Author(s): Laaksonen DE, Nuutinen J, Lahtinen T, Rissanen A, Niskanen LK
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Abstract OBJECTIVE: Insulin resistance decreases blood flow and volume in fat tissue. We hypothesised that fat tissue nutritive blood flow and volume, and thereby water content, would increase during weight loss and weight maintenance in obese persons. DESIGN: Longitudinal clinical intervention with a 9-week very-low-calorie diet (VLCD) followed by one year of weight maintenance. SUBJECTS: Obese men (n=13) and women (n=14) with the metabolic syndrome. MEASUREMENTS: Water content of abdominal subcutaneous fat tissue as estimated by a sensor on the skin surface measuring the dielectric constant at 300 MHz. Anthropometric measures of fatness and fat distribution. Biochemical measures related to insulin resistance. RESULTS: Subjects lost 14.5+/-3.4\% of body weight during the VLCD, and generally sustained this weight loss during weight maintenance. Insulin sensitivity as estimated by an index (qualitative insulin sensitivity check index) increased during the VLCD, and remained increased throughout weight maintenance. The dielectric constant increased from 23.3+/-2.3 to 25.0+/-2.1 (P<0.001) during the VLCD, and further to 27.8+/-1.9 (P<0.001) during weight maintenance, indicating an increase in the water content of subcutaneous fat. The increase in subcutaneous fat water content did not correlate with weight loss and other measures of adiposity during the VLCD, but there was an inverse correlation that strengthened in significance from baseline to 6, 9 and 12 mo (r=-0.32 to -0.64, P=0.079-0.002). Increases in subcutaneous fat water content also correlated with improvements in insulin sensitivity at 6, 9 and 12 months of weight maintenance (r=0.34-0.54, P=0.094-0.006). CONCLUSIONS: Water content of abdominal subcutaneous adipose tissue increases with weight loss in obese persons with the metabolic syndrome, and may reflect increased subcutaneous fat tissue nutritive blood flow. The increase in water content correlates with the increase in insulin sensitivity, suggesting that weight loss and consequent improved insulin sensitivity could mediate the increase in abdominal subcutaneous fat hydration.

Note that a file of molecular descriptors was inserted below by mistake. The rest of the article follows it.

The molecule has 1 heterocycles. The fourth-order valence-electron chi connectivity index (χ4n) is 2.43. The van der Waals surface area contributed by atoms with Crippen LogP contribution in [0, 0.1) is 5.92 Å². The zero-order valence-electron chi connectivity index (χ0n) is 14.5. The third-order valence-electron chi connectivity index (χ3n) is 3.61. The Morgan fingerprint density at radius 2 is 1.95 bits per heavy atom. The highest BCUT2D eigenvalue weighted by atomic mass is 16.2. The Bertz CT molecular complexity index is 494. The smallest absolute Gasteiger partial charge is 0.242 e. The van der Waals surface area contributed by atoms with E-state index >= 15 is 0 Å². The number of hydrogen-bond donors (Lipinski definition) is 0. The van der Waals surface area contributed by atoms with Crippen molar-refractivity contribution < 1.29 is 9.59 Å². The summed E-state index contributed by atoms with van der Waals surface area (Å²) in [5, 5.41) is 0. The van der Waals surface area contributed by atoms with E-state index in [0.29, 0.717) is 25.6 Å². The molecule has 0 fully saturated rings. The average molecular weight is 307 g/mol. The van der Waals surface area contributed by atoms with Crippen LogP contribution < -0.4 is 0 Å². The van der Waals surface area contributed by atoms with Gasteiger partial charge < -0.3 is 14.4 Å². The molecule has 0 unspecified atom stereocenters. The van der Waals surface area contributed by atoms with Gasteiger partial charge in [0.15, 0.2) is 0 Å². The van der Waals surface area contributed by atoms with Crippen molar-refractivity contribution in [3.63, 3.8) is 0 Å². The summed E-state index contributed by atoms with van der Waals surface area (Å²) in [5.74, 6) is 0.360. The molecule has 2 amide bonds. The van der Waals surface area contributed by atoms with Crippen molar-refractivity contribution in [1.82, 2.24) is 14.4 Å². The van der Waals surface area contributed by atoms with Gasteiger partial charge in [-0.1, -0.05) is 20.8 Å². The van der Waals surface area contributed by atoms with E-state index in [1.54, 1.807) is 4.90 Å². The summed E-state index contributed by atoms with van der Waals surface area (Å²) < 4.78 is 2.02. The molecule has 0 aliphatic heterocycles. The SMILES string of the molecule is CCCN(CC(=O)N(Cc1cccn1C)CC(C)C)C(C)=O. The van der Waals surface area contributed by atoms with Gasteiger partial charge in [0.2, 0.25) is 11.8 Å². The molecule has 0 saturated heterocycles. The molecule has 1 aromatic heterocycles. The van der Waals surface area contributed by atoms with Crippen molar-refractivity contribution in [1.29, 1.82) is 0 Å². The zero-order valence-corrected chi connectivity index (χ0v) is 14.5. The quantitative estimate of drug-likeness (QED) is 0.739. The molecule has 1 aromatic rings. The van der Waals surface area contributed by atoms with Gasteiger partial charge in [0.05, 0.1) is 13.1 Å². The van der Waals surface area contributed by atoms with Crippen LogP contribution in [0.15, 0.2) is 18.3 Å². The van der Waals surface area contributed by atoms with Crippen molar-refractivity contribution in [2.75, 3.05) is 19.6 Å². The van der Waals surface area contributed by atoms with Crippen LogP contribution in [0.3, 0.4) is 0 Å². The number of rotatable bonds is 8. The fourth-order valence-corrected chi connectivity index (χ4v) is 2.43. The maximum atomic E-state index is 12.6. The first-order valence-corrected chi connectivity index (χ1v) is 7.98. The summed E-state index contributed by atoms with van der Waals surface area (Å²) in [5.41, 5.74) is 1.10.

This article was published in Int J Obes Relat Metab Disord
and referenced in Journal of Nutritional Disorders & Therapy